59. It is a common belief among the American Indians that certain medicine men possess the power of taking life by shooting needles, straws, spiders' webs, bullets and other objects, however distant the person may be at whom they are directed. Thus, in "Cloud Shield's Winter Count for 1824-1825," CatOwner was killed with a spider-web thrown at him by a Dakota. It reached the heart of the victim from the hand of the man who threw it, and caused him to bleed to death from the nose. (Mallery, "Picture Writing of the American Indians.")

  60. In the North of Scotland, a peculiar piece of witchcraft is still practiced, where a cowardly, yet deadly, hatred is cherished against a person. A "body of clay," called in GaeKc "Carp Creaah," is made as nearly as possible to resemble the one sought to be injured. This is placed, in great secrecy, in the stream of some shadowy burn. The belief is that as the body of clay wastes away from the action of the water, the victim sought to be cursed will as surely waste away to death.

  61. One of the charms formerly most dreaded by the natives of Madagascar, was called berika. It is said to be most deadly in its effects, bringing about the death of the victim by bursting his heart, and causing him to vomit immense quantities of blood. Even the possessor of this charm stood in terror of it, and none but the most reckless of charm-dealers and sorcerers would have anything to do with it. It was popularly supposed to have an inherent liking for blood, and that it would at times demand from its owner to be allowed to go forth to destroy some living tiling; at one time it would demand a bullock, at another a sheep or pig, at another a fowl, and occasionally its ferocity would only be satisfied with a human victim. The owner was obliged to comply with its demands and perform the appropriate incantations so as to set it at liberty to proceed on its fatal errand, lest it should turn on him and strike him dead. In fact, the charm was of so uncertain a temper, so to speak, that its owner was never sure of his own life, as it might at any moment turn upon him and destroy him, out of sheer ferocity.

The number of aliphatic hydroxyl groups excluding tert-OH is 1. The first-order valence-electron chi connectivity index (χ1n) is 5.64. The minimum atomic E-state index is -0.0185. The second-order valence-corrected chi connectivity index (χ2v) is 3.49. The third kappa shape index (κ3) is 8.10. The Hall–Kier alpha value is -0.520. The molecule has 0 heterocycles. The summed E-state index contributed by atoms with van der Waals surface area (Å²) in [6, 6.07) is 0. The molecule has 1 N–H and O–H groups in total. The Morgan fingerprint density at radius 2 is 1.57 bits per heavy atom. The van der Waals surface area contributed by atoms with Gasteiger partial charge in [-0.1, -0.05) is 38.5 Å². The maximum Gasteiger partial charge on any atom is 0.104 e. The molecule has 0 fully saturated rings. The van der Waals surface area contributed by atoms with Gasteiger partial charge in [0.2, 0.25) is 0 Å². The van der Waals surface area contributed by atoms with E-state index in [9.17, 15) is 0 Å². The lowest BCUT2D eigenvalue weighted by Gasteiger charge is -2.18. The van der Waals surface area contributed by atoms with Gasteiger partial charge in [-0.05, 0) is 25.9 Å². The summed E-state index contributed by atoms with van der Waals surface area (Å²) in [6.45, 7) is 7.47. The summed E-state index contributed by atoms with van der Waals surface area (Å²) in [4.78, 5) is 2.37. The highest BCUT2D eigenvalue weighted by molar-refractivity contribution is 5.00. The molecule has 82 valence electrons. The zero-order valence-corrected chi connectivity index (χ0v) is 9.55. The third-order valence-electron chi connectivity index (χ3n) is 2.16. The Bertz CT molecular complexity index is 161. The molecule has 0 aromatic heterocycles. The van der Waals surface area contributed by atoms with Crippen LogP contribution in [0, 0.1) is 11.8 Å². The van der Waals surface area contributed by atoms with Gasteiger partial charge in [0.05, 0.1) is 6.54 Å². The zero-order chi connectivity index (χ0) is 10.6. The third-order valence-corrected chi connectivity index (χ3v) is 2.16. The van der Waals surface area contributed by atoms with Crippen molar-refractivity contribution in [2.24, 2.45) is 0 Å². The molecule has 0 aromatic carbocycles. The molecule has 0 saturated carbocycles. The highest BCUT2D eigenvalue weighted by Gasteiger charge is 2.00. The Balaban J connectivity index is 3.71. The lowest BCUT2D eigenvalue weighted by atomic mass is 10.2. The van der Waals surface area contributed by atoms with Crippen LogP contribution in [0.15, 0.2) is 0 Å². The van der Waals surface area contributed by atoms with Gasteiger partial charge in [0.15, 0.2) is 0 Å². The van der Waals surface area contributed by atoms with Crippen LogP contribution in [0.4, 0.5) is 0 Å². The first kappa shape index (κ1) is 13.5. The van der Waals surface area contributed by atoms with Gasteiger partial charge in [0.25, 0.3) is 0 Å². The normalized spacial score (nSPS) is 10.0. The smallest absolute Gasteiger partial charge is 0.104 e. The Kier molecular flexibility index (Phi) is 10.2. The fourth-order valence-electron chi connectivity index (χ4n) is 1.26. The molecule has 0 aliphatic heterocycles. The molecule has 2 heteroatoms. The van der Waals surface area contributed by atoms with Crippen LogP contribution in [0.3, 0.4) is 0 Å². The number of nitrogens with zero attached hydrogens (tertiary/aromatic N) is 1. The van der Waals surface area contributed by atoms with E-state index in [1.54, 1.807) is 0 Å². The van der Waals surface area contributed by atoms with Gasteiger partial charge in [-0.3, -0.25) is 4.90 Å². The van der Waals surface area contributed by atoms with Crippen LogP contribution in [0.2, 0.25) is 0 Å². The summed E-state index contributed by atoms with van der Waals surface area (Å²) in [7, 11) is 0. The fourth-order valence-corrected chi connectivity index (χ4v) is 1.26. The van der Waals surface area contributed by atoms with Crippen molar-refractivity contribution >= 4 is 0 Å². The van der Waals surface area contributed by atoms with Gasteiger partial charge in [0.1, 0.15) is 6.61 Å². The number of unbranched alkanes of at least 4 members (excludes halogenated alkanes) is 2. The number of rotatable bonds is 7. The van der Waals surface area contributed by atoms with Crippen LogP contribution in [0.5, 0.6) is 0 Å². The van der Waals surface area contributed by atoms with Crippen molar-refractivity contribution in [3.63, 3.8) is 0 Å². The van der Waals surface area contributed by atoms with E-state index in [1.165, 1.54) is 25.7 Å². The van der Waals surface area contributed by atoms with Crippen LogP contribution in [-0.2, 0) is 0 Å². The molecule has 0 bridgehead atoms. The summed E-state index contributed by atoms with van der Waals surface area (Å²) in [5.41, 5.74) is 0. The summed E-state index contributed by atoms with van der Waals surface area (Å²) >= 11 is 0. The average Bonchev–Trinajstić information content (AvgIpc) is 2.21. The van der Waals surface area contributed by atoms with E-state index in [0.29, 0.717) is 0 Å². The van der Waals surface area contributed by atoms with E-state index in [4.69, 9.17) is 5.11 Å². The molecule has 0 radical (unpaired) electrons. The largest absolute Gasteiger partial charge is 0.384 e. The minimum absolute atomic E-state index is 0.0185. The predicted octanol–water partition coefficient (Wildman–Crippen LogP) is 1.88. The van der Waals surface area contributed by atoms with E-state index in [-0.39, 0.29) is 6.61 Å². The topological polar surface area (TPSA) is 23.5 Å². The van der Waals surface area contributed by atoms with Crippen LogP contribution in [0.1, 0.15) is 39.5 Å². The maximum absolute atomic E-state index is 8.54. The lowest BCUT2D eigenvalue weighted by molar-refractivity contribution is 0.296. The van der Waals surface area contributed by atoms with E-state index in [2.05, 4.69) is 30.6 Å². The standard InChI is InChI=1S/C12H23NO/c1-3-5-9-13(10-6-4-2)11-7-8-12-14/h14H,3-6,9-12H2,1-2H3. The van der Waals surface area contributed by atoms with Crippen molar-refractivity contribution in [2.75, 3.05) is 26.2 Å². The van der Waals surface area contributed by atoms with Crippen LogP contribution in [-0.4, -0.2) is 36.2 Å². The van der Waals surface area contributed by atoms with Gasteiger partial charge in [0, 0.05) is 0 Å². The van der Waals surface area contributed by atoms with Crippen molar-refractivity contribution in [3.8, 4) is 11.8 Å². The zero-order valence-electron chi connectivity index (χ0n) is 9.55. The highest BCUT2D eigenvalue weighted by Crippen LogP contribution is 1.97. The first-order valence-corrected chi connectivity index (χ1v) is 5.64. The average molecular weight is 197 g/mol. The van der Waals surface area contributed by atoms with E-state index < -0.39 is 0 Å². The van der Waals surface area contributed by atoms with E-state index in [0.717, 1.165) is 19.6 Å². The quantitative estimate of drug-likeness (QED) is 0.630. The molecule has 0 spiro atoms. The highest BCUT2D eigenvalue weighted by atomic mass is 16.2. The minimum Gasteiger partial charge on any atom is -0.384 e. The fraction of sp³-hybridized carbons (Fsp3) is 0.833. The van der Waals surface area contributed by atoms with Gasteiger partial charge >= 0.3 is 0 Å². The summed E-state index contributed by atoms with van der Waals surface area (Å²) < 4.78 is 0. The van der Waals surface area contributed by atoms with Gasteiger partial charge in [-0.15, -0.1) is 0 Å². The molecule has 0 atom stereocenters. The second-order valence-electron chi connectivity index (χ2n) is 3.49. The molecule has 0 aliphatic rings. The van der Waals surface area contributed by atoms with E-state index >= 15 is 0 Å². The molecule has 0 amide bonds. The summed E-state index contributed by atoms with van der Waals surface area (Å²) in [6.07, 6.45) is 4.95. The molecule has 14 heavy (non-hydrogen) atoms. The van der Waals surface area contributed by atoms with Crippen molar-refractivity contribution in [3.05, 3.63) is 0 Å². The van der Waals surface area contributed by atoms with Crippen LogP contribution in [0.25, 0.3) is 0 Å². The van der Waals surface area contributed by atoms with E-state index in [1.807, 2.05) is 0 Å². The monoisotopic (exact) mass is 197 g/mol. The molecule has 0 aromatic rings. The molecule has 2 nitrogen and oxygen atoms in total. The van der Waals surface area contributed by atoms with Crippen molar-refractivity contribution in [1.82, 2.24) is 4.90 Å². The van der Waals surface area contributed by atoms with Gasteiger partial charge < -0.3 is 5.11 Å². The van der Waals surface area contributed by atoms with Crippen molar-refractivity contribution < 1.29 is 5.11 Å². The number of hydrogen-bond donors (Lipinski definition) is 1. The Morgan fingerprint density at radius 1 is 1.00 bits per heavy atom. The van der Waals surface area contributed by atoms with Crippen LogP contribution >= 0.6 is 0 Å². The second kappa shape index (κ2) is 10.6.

62. Another powerful charm is called manara-mody. It is supposed to follow the person to be injured, and on his arrival home, to bring upon him a serious illness or cause his immediate death. For instance, a person goes down from the interior to the coast for the purpose of trade. In some business transaction, he unfortunately excites the anger of a man with whom he is dealing, and who determines to seek revenge. For this purpose, he buys from a charm-dealer the charm called manara-mody. The trader, having finished his business on the coast, starts homeward, all unconscious that his enemy has sent the fatal charm after him to dog his steps through forest and swamp, over hill and valley. At length he reaches his home, thankful to be once more with his family. But alas! the rejoicing is soon turned to mourning, for the remorseless charm does its work, and smites the victim with sore disease, or slays him outright at once.

Found in:
Encyclopaedia of Superstitions, Folklore, and the Occult Sciences